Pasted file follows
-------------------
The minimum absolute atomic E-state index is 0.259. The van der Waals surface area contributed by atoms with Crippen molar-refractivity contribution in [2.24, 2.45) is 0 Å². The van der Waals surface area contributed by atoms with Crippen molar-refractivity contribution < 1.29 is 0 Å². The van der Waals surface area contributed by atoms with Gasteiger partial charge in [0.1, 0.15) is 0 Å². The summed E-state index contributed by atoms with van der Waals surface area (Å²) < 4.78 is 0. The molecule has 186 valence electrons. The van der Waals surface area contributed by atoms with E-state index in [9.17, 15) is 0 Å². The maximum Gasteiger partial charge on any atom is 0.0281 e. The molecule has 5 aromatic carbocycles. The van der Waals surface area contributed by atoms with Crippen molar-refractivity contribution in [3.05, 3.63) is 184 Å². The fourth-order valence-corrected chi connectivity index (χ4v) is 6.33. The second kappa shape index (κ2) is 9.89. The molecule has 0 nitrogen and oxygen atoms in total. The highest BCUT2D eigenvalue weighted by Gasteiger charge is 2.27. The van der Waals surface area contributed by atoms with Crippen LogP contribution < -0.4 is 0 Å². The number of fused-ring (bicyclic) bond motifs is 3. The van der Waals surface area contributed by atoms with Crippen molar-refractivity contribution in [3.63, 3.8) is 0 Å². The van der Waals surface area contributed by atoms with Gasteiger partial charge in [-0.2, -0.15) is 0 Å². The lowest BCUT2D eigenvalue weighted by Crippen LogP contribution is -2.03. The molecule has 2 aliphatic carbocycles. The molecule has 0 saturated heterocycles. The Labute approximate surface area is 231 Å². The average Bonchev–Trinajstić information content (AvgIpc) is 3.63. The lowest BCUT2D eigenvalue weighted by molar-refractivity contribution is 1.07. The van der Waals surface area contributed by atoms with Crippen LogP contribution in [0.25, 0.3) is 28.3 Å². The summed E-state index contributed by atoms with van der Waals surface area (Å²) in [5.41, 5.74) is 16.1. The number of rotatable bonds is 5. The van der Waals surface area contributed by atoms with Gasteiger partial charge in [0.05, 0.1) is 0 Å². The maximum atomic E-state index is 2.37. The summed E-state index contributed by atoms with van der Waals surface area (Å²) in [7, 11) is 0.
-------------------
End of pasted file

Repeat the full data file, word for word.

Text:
The minimum absolute atomic E-state index is 0.259. The van der Waals surface area contributed by atoms with Crippen molar-refractivity contribution in [2.24, 2.45) is 0 Å². The van der Waals surface area contributed by atoms with Crippen molar-refractivity contribution < 1.29 is 0 Å². The van der Waals surface area contributed by atoms with Gasteiger partial charge in [0.1, 0.15) is 0 Å². The summed E-state index contributed by atoms with van der Waals surface area (Å²) < 4.78 is 0. The molecule has 186 valence electrons. The van der Waals surface area contributed by atoms with E-state index in [9.17, 15) is 0 Å². The maximum Gasteiger partial charge on any atom is 0.0281 e. The molecule has 5 aromatic carbocycles. The van der Waals surface area contributed by atoms with Crippen molar-refractivity contribution in [3.05, 3.63) is 184 Å². The fourth-order valence-corrected chi connectivity index (χ4v) is 6.33. The second kappa shape index (κ2) is 9.89. The molecule has 0 nitrogen and oxygen atoms in total. The highest BCUT2D eigenvalue weighted by Gasteiger charge is 2.27. The van der Waals surface area contributed by atoms with Crippen LogP contribution < -0.4 is 0 Å². The number of fused-ring (bicyclic) bond motifs is 3. The van der Waals surface area contributed by atoms with Crippen molar-refractivity contribution in [3.63, 3.8) is 0 Å². The van der Waals surface area contributed by atoms with Gasteiger partial charge in [-0.2, -0.15) is 0 Å². The lowest BCUT2D eigenvalue weighted by Crippen LogP contribution is -2.03. The molecule has 2 aliphatic carbocycles. The molecule has 0 saturated heterocycles. The Labute approximate surface area is 231 Å². The average Bonchev–Trinajstić information content (AvgIpc) is 3.63. The lowest BCUT2D eigenvalue weighted by molar-refractivity contribution is 1.07. The van der Waals surface area contributed by atoms with Crippen LogP contribution in [0.25, 0.3) is 28.3 Å². The summed E-state index contributed by atoms with van der Waals surface area (Å²) in [5.41, 5.74) is 16.1. The number of rotatable bonds is 5. The van der Waals surface area contributed by atoms with Gasteiger partial charge in [0.05, 0.1) is 0 Å². The maximum atomic E-state index is 2.37. The summed E-state index contributed by atoms with van der Waals surface area (Å²) in [7, 11) is 0.